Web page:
Specifically, Hilgendorf highlighted a few key areas where AWS gets the nod over Azure. First, AWS' firewalls and access control lists feature a hierarchal concept called "security groups" that allow users to create rules and policies for VM containers, and all VMs in a container inherit its policies. With Azure, Hilgendorf said, customers must either update the policies on a VM-by-VM basis or develop a custom script to apply the policies to all VMs.
"We don't think that scales very well," Hilgendorf said in the webinar, adding that having to apply a policy to each individual VM opens the door for user errors during the configuration process.
Another area where AWS comes out ahead, according to Hilgendorf, is role-based access control (RBAC).
"Amazon gives very granular, very specific role-based access control at all levels of their infrastructure," he said, adding that Microsoft has more general RBAC groups for Azure. "It's an area in the security realm where Amazon shines."
Microsoft declined to comment for this story.
Azure security benefits
That said, Hilgendorf said there are benefits to using Azure from a security and data protection standpoint.
One of the biggest security-specific pluses for Azure, according to analysts and solution providers, is Azure Active Directory. Hilgendorf said Azure AD gives customers the ability to federate with on-premises Active Directory environments or perform directory synchronization with the Azure AD environment.
"Think about the power that reusing your organizational group structure and Group Policy Objects would have as you start to deploy significant amounts of Microsoft infrastructure within Azure," he said.
David Geevaratne, president of New Signature, a systems integrator and Microsoft partner based in Washington, D.C., said Azure AD Premium, its high-end cloud AD package that includes multifactor authentication and Forefront Identity Manager, is a valuable resource for enterprises looking to move more infrastructure to the cloud.
"Identity and access management is where Azure does a great job," he said. "In essence, you're getting a cloud-based security service for your entire environment that protects your identities and protects you from brute-force attacks."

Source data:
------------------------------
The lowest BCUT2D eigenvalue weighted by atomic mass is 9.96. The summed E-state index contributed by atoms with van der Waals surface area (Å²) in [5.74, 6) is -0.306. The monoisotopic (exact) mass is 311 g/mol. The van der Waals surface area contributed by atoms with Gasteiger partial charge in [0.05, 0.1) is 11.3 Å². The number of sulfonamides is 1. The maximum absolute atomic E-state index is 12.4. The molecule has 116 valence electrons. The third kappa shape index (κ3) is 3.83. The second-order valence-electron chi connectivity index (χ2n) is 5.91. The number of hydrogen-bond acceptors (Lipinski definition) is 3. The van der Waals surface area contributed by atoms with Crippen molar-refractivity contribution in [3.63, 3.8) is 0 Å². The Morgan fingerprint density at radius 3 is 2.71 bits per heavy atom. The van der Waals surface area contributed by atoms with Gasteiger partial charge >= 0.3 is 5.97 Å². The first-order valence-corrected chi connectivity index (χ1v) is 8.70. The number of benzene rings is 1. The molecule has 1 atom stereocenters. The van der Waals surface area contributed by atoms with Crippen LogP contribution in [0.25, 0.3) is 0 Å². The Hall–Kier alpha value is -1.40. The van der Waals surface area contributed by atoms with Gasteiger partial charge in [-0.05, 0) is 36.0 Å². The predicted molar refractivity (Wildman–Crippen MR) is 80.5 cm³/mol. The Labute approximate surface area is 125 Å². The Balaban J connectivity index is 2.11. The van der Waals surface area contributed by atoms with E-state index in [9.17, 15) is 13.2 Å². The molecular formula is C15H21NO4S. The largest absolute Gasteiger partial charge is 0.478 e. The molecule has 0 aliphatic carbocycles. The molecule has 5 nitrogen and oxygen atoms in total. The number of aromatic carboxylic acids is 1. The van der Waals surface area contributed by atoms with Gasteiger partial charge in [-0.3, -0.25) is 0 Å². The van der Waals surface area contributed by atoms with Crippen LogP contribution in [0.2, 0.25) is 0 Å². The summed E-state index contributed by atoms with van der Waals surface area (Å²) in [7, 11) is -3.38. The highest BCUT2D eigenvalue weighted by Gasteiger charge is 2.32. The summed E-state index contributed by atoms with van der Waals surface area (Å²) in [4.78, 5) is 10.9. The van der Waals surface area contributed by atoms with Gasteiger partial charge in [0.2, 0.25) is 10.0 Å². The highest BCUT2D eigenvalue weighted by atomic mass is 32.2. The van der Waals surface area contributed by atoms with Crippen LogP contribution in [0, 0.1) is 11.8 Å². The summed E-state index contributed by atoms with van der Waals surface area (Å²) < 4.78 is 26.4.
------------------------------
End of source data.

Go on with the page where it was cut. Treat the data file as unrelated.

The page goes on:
Azure competes with AWS on disaster recovery, integration
Some of benefits of Azure have less to do with actual security tools and features and more with the underlying cloud architecture. For example, Hilgendorf said Microsoft has made it easy for customers to replicate Hyper-V VMs in Azure for business continuity and disaster recovery, a process that is much more complex with AWS.
Geevaratne said Hyper-V integration is one of the key benefits of Azure that entices customers.
"If I'm running a VM on-premise," Geevaratne said, "I can ship it to Azure, test it out, and if I don't like it, I can move it right back."
Indeed, partners say integration with existing Microsoft tools and environments is arguably the biggest driver for customers choosing Azure over other public cloud services. Matt Johnson, co-founder and CEO of Raven Data Technologies, a solution provider headquartered in Reisterstown, Md., said his company shifted from AWS to Azure as its recommended IaaS platform because Azure is easier to develop applications for and integrate with existing IT infrastructure.
Overall, Microsoft partners like Phidiax's Sauers expect to see more updates and improvements to Azure security as Microsoft tries to close the gap with Amazon in the cloud race.
"The rate they're introducing these updates is incredible," Sauers said. "The antimalware addition is a big plus, and now they're rolling out machine learning. That's staggering."